MANILA, Philippines – “We want to make social entrepreneurship sexy,” says Karl Satinitigan, the 24-year-old director of Gawad Kalinga’s Center for Social Innovation or CSI, a program that trains aspiring social entrepreneurs.
During CSI Night, held every Tuesday at the GK Enchanted Cafe, something seems to be cooking: something big, exciting and unstoppable. It’s called social entrepreneurship.
One entrepreneur has quit his executive position from a multinational company, another used to be a public counsel. Apparently, compassion is fast becoming the new sexy.
According to Tony Meloto, founder of Gawad Kalinga and trailblazer of social entrepreneurship in the Philippines, social entrepreneurship is social innovation. It is people who are committed to change coming together to make it happen.
Social entrepreneurship is also change in how people do business. “The faults of old capitalism are cut-throat competition, excessive consumerism and unbridled greed wherein you want maximum profit. Social enterprise is enlightened capitalism that believes that doing good makes good business,” he says.
A prime example is Jun Castillo’s Coconut House, a restaurant business that embodies his advocacy to transform the coconut industry and help Filipino coconut farmers. According to Castillo, the 3.5 million coconut farmers in the Philippines are some of the most impoverished in the country despite the coconut industry making up 20% of the country’s agriculture.
This is because, according to him, “only the big businessmen benefit from the industry.” In what Castillo calls the “old industry,” only one part of the coconut is developed – copra, which is used to make soaps, detergents and explosives. The remaining three-fourths of the valuable parts of the coconut are thrown away.
Castillo’s advocacy is to put an end to this “old industry” to give way to the new in which all elements of the coconut are developed and maximized, allowing farmers to have a greater share in the profit.
To this end, Castillo has been teaching farmers how to develop coconut water which is different from buko juice because it comes from mature coconuts and contains more nutrients. In fact, Castillo says, “It contains more nutrients than Gatorade.”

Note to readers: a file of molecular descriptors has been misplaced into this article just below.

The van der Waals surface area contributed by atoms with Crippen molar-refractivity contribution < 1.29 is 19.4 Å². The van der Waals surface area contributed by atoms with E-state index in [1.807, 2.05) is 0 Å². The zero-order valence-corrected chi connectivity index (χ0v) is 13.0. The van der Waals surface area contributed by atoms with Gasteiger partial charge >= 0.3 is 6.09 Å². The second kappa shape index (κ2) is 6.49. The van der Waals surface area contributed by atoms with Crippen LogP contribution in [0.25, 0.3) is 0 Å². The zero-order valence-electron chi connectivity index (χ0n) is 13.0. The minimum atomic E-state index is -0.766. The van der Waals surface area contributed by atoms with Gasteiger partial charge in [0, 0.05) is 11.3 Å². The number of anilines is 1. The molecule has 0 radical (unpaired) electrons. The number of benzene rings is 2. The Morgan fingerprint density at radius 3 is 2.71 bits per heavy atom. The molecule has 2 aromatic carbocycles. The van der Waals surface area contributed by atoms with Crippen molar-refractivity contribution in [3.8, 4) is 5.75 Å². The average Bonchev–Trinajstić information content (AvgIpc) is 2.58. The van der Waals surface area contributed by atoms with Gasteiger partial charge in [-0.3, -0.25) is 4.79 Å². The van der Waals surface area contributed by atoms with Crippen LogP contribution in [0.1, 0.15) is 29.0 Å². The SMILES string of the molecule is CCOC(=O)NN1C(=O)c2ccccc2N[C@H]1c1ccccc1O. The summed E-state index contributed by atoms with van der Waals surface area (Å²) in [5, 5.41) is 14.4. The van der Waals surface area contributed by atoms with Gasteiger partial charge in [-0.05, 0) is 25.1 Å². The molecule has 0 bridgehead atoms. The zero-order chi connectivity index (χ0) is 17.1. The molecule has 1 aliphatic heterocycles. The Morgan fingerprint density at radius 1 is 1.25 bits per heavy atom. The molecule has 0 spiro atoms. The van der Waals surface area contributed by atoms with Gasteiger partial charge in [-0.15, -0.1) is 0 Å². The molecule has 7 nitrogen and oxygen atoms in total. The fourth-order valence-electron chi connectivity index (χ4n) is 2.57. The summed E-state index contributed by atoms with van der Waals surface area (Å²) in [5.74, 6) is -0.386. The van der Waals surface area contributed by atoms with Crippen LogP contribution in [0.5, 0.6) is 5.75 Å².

Drinking coconut water has become popular for Hollywood celebrities who want to stay fit yet Filipino coconut farmers throw away 4 billion liters of coconut water every year. If coconut farmers could only maximize this part of the coconut, Castillo says, “It could earn them higher than copra at P20 billion a year!”
In Coconut House, a charming restaurant surrounded by the lush verdure of Quezon Memorial Circle, all dishes and desserts served have some form or part of coconut in them. There’s coconut milk-based ice cream, gatadobo, pancit buko, coco okoy made of coconut flour and many more.
Not only does it serve healthy, organic and delicious meals for adventurous and hungry customers, it’s helping create a market for all parts of the coconut for the benefit of coconut farmers who simply aren’t getting enough from the old, copra-centric industry.
Though many established social entrepreneurs are veterans like Jun Castillo and GK’s Tony Meloto, according to the GK founder, “the young own the future.”
More and more social entrepreneurs are starting their enterprises in their early 20s-30s.
Jacinto & Lirio
In the case of Noreen Bautista and the 4 others who created the eco-fashion brand Jacinto & Lirio, they started even before graduating from college.
J & L, as their brand is also known, creates beautifully-designed and elegantly-crafted bags and notebooks for the high-end market out of water hyacinth leatherette. Water hyacinth is one of the most invasive plants in the world, clogging lakes and rivers in the Philippines, aggravating floods and causing much grief to nearby villages.
J & L helps turn this nuisance of a plant into a source of income for the villagers by buying the leatherette made from the stalks of the water hyacinth and transforming them into gorgeous bags.